My Computer

System One

  • OS
    Linux Mint 18.2 xfce 64-bit (VMWare host) / Windows 8.1 Pro 32-bit (VMWare guest)
    Computer type
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    Haswell
    Memory
    4 GB
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    Keyboard
    IBM Model M
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    Sophos (Linux), Trend Micro (Windows)
    Other Info
    I use Samba to share my data drive with the other computers at my house and with my guest session in VMWare Workstation Player.
Posts
41
#10
I agree that my HD could be larger but for now that is all I have to work with. I will move some space from my partitioned drive to C: for now. Eventually a new HD or even new PC will be obtained.
While we are on this subject, the only software that I am familiar with for moving space is Partition Magic. Would you use the same or is there something better to use?

Thanks
 

My Computer

System One

  • OS
    8.0
    Computer type
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    System Manufacturer/Model Number
    HP

wiganken

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Posts
106
#11
I believe that only Windows itself truly knows where all of its data, including the OS itself, is stored so I recommend using using Windows' own "Disk Management" as I mentioned in my previous post. I have had personal experience of using a 3rd party partition management program which showed, wrongly as it turned out, that I could shrink C: volume by a certain amount and so I went ahead and did it. Unfortunately it must have missed some Windows OS data and after shrinking C: the OS was corrupted and would not boot at all. Fortunately I had a backup and a USB boot stick and I was able to recover the system but I did lose some user files.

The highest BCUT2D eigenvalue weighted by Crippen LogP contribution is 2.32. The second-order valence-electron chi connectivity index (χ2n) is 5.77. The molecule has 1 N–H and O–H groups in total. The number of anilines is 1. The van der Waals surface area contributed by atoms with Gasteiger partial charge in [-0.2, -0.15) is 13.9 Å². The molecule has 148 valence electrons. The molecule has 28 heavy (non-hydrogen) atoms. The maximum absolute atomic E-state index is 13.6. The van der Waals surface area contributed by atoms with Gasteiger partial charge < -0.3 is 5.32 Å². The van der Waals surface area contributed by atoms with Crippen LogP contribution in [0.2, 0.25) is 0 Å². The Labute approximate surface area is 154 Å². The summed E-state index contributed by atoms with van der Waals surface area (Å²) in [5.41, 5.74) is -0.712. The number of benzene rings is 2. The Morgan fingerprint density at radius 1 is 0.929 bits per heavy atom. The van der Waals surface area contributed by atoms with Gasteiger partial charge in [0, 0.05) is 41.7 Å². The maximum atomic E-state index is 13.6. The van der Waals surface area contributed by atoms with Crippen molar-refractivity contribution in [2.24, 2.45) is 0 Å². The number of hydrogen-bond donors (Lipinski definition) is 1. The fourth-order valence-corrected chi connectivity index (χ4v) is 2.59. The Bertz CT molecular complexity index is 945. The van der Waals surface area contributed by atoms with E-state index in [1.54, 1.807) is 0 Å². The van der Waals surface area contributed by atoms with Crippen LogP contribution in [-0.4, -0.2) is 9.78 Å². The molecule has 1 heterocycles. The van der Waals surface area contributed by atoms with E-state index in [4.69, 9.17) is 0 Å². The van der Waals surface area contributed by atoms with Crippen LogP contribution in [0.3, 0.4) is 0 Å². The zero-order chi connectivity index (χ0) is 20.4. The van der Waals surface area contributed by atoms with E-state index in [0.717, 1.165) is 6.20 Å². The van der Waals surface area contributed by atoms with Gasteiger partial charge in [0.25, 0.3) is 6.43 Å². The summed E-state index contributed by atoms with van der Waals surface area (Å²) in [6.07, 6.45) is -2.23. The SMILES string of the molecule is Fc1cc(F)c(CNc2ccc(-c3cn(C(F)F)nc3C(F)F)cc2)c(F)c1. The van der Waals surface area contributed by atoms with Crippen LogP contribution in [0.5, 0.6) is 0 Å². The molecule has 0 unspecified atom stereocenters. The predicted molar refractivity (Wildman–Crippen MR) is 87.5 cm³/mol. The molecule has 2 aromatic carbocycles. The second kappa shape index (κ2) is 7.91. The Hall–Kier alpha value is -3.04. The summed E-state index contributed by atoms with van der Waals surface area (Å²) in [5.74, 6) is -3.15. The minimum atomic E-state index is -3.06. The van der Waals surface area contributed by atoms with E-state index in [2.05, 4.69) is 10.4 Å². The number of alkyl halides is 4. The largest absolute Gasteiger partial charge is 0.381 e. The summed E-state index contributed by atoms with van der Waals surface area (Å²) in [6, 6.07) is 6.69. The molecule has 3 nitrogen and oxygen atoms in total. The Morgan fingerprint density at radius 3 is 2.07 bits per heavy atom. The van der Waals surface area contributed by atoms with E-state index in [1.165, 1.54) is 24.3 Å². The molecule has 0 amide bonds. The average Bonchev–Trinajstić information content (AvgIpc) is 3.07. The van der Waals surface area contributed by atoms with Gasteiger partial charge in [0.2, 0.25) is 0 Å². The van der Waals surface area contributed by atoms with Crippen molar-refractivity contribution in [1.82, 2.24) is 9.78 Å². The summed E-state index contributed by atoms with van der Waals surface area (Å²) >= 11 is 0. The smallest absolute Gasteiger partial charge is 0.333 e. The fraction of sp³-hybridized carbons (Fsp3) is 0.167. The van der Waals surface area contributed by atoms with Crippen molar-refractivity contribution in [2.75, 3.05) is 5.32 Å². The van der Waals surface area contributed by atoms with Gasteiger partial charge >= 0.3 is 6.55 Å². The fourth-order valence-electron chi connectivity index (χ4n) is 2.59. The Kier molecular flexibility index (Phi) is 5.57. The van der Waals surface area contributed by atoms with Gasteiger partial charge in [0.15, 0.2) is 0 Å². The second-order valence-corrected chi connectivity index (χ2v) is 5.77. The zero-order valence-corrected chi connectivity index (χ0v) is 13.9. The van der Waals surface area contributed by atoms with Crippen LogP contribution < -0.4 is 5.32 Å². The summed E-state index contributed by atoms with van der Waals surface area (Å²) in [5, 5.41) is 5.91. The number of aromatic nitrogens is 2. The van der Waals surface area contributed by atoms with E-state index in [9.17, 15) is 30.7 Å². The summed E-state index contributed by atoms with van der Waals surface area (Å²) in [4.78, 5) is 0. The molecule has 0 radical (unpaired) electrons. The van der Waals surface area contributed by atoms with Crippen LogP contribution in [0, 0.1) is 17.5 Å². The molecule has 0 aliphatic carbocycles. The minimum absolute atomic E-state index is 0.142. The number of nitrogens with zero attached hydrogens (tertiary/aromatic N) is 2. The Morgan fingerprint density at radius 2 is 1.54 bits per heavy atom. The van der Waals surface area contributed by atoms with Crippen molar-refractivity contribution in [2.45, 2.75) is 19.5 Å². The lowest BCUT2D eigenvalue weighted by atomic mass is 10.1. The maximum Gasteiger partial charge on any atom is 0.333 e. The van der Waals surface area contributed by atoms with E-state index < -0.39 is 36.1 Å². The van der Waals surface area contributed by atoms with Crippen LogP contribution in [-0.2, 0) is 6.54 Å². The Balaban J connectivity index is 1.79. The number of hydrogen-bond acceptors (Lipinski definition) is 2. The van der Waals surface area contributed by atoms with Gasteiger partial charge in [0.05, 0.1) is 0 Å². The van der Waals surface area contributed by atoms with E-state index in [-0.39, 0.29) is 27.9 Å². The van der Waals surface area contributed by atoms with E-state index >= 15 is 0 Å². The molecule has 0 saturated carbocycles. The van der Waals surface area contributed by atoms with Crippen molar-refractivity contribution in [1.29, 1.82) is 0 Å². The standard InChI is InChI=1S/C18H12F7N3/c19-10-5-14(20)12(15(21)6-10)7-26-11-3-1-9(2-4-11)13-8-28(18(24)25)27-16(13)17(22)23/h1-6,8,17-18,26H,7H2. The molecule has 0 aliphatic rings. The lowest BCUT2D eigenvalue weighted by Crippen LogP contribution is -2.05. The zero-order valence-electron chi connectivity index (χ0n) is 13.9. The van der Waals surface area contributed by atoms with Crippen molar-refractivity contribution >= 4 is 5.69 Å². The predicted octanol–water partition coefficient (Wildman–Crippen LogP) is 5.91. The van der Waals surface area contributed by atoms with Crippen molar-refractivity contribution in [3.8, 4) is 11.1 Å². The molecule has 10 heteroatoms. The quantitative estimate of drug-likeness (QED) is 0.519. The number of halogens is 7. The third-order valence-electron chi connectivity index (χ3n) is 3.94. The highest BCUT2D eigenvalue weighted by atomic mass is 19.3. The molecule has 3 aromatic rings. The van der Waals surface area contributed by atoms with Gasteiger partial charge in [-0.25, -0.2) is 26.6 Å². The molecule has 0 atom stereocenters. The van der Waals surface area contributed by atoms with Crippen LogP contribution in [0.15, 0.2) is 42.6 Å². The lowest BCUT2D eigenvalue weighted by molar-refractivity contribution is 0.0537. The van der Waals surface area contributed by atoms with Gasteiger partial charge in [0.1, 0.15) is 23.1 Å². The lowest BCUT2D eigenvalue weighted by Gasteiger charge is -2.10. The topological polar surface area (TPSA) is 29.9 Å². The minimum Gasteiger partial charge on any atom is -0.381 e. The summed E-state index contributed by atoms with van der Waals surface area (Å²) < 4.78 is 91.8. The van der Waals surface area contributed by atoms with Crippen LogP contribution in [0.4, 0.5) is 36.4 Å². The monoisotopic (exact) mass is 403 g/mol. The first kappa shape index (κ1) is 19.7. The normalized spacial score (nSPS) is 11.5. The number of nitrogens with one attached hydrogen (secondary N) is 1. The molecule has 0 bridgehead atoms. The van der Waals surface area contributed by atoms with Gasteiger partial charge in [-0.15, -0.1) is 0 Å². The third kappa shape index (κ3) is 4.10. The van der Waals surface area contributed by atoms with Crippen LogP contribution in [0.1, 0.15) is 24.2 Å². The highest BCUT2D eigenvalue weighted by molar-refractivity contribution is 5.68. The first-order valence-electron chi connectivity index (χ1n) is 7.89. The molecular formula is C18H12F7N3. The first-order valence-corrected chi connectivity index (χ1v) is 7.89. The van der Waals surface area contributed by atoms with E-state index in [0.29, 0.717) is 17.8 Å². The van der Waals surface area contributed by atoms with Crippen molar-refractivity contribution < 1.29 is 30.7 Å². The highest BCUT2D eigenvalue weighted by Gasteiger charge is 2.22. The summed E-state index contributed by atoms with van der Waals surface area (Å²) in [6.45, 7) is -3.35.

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#12
I appreciate your input. I will first sit down and examine Disk Management to ensure I understand the task at hand.
 

My Computer

System One

  • OS
    8.0
    Computer type
    PC/Desktop
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    HP

wiganken

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#13
After thinking further I realise that using 3rd party software (in this case) should be OK because you want to expand C:, not shrink it, so there should be no danger of losing data.
 

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  • OS
    Windows 8.1 64 bit
    Computer type
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Posts
41
#14
I'm glad you commented on that. I was thinking to myself, how can I lose date by expanding free space?! I'll get on this later today.

Cheers
 

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  • OS
    8.0
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DualBoot

New Member
Posts
4
#15
You can change where your program files install, but its better to just resize your partition to make your work drive larger.

But ALWAYS back up your important data and files first onto a DIFFERENT PHYSICAL drive in case of disaster...

Many years ago I used to tweak my windows 2000 to put my programs onto a different drive, back then i thought it would protect me from viruses, maybe it did, maybe it didnt not sure anymore...I used to also put my pagefile.sys on a different physical drive hoping that the use of two different IDE cables would increase my bandwidth..

in any case , to answer your question, yes you can tell windows to put Program Files in a different location..
however i dont recommend it unless you like messing around with your windows..

https://support.microsoft.com/en-us...rt-changing-the-location-of-the-program-files
 

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#16
Since I posted my initial request I reformatted my entire drive. My C: drive has cleared up entirely and I have the room I need to work without any concerns.

Thanks again.
 

My Computer

System One

  • OS
    8.0
    Computer type
    PC/Desktop
    System Manufacturer/Model Number
    HP